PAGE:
Miccosukee Tribe: ‘Single species management of the Everglades must end’

THE EVERGLADES — As the rainy season raises water levels in the Everglades, once again the Miccosukee Tribe is concerned its cultural lands may be flooded to protect the nesting grounds of sparrows — sparrows that might not even be there anymore.

Federal protection for the Cape Sable seaside sparrow (CSSS) prioritizes a single species to the detriment of other endangered species as well as to the culture and way of life of Native Americans, according to Billy Cypress, chairman of the Miccosukee Tribe of Indians of Florida.

In a June 22 letter to Mary B. Neumayr, chairwoman of the Council of Environmental Quality in Washington, D.C., Cypress explained that limits on the flow of water under the Tamiami Trail to protect the nesting grounds of sub-population A of the CSSS causes water to back up north of the trail, damaging tribal lands.

“Because of the jeopardy opinion for the CSSS, the U.S. Fish and Wildlife Service (FWS) recommended Reasonable and Prudent Alternatives (RPAs) that are neither reasonable nor prudent. Their discriminatory water management actions have flooded and degraded hundreds of thousands of acres of Tribal Everglades in Water Conservation Area (WCA) 3A that are vital to the culture and way of life of the Miccosukee Tribe.” He said the closure of the S-12A and S-12B water control structures causes high water levels, which pose a threat the health and safety of the Miccosukee community and has brought the snail kite and wood stork to the verge of extinction.

“Sadly, a vast area of the Everglades (approximately 915 square miles) which the government promised to preserve in a natural state in perpetuity for the Miccosukee Tribe, has been severely degraded. The closure of these two water control structures has resulted in the flooding of tribal lands in WCA-3, and often results in discharges to Florida’s coastal estuaries that are now experiencing harmful algal blooms. The FWC RPAs also result in overdrainage of western Everglades National Park (ENP) and causes hyper-saline conditions in Florida Bay, which is being starved of fresh water. Each year the FWS has monitored the steady decline in the number of (CSSS) birds in sub-population A. The secretary of the interior previously determined that sub-population A was not to be designated as a ‘critical habitat’ under the Endangered Species Act of 1973. The final rule, published in the Federal Register, Vol. 72, No. 214, Nov. 6, 2007, states in several places: ‘the exclusion of critical habitat from the area of subpopulation A is expected to reduce or eliminate potential conflicts between hydrologic restoration efforts, including CERP, and the designated critical habitat.’ However, the FWS RPAs continue to require the yearly closure of the S-12s to benefit sub-population A, wreaking havoc on the entire ecosystem from Florida Bay to Lake Okeechobee.”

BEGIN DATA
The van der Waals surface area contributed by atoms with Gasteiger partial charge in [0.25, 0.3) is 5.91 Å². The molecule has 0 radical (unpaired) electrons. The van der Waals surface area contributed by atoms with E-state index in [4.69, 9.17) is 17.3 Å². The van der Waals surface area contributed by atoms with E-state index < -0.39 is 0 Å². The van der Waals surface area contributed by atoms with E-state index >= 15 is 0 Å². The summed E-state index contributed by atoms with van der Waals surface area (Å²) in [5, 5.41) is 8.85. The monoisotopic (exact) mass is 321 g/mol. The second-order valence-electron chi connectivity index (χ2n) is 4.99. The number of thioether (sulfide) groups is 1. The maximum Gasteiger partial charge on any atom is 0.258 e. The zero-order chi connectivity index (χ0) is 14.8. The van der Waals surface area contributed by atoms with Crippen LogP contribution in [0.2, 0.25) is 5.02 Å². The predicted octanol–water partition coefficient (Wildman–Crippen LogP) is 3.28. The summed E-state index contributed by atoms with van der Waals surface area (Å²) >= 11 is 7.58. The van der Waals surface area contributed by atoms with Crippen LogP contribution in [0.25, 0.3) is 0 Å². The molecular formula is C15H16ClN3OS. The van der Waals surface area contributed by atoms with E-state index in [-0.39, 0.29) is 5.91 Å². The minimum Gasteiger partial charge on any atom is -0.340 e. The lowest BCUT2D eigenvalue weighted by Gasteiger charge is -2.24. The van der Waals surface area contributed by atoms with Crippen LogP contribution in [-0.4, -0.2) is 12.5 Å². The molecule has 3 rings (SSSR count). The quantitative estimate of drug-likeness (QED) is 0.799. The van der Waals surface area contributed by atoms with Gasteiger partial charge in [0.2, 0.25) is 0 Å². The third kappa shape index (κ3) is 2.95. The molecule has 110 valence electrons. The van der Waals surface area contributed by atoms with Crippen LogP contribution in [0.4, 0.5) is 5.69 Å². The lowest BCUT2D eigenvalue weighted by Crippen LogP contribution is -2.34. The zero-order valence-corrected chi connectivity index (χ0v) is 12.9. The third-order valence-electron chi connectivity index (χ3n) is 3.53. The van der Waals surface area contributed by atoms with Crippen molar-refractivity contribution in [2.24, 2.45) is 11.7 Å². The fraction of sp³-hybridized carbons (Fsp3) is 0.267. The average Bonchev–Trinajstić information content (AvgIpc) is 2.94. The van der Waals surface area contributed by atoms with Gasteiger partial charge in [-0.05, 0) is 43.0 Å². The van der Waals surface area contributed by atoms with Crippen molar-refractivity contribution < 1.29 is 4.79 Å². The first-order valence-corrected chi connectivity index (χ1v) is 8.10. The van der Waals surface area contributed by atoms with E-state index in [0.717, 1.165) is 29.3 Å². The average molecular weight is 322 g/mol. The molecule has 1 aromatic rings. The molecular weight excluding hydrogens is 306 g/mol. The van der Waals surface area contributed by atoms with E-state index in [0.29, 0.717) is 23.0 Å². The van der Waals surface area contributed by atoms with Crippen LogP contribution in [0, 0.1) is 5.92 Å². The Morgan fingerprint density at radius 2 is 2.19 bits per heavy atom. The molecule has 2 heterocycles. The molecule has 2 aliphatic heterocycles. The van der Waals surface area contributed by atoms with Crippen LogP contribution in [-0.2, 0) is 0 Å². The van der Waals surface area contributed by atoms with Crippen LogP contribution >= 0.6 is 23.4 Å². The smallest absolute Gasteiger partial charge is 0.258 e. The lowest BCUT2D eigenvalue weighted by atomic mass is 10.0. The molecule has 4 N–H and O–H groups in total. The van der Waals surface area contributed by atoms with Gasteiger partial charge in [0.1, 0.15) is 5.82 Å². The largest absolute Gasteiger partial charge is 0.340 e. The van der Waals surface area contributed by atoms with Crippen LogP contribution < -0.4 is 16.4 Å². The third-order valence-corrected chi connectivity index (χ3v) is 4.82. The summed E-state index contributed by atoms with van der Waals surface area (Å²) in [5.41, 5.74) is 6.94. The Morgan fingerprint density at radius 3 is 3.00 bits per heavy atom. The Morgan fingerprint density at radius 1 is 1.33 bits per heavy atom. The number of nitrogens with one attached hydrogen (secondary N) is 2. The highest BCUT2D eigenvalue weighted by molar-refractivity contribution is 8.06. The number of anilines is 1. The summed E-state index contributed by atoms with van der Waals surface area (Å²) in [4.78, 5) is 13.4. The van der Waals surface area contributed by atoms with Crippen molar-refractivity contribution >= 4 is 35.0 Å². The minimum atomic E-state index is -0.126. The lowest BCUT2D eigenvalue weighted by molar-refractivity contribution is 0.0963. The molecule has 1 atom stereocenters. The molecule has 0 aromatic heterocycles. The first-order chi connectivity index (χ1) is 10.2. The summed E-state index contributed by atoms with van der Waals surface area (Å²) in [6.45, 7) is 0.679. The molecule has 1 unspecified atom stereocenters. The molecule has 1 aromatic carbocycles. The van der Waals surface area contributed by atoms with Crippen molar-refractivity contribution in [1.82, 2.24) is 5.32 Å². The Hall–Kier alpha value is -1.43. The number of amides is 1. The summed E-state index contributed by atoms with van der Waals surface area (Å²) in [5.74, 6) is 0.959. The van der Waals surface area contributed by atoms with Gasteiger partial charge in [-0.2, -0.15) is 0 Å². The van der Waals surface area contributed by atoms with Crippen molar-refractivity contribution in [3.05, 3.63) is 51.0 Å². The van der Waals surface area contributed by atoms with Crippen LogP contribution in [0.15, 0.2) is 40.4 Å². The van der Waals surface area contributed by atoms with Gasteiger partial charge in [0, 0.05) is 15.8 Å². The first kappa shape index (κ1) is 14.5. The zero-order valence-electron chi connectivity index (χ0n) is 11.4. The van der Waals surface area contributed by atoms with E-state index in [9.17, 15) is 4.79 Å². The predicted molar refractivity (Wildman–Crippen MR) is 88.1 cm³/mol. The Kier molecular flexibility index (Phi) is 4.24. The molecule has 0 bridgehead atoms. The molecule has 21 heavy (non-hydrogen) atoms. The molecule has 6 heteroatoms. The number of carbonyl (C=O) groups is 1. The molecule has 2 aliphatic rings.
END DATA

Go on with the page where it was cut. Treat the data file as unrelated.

This expensive and destructive policy has been a failure for the CSSS and for the tribe, he notes.

“Spending approximately $1 million a year, CSSS monitoring efforts have confirmed the steady decline in the number of sparrow despite the FWC destructive RPAs. This year the helicopter survey indicated ZERO sparrows remain in subpopulation area A. Desperate to find even a single sparrow, an extensive ground search was conducted. The researchers claim to have found a single nest with three birds! This spring the Moon Fish wildfire burned 25,834 acres of Everglades National Park, much of it was located in sub-population area A. Whether the remaining three birds are even alive is in serious doubt.”

Holding water north of Tamiami Trail — a man made berm that cuts through the southern Everglades from Tampa to Miami — is damaging to the environment both north and south of the road, he explained. The water control structures were meant to allow water to pass under the road. But much of the wet season two of the structures remain closed.

“Each year, there is vast destruction of Florida Bay due to hyper-saline water and the permanent loss of tree islands (home to the endangered wood stork and snail kite — both of which are in their designated critical habitat) is destroying habitat for dozens of threatened and endangered species,” he continued.

“It is time for this discrimination to end. All of South Florida is suffering from the mismanagement of our resources.”

Cypress said for many years, state and federal agencies have tried to resolve this issue with FWC.

“The U.S. Army Corps of Engineers and the South Florida Water Management District have made numerous attempts to work around the closure of the S-12A and S-12B water control structures, yet the environmental damage to the Everglades continue every year as the water levels in WCA-3A drown our tree islands and kill the wildlife. South Florida is again entering the wet season, wawwter levels are again above the approved regulation schedule (rising rapidly), and once again the S-12A and S-12B gates remain closed. Time is of the essence to correct this injustice.”

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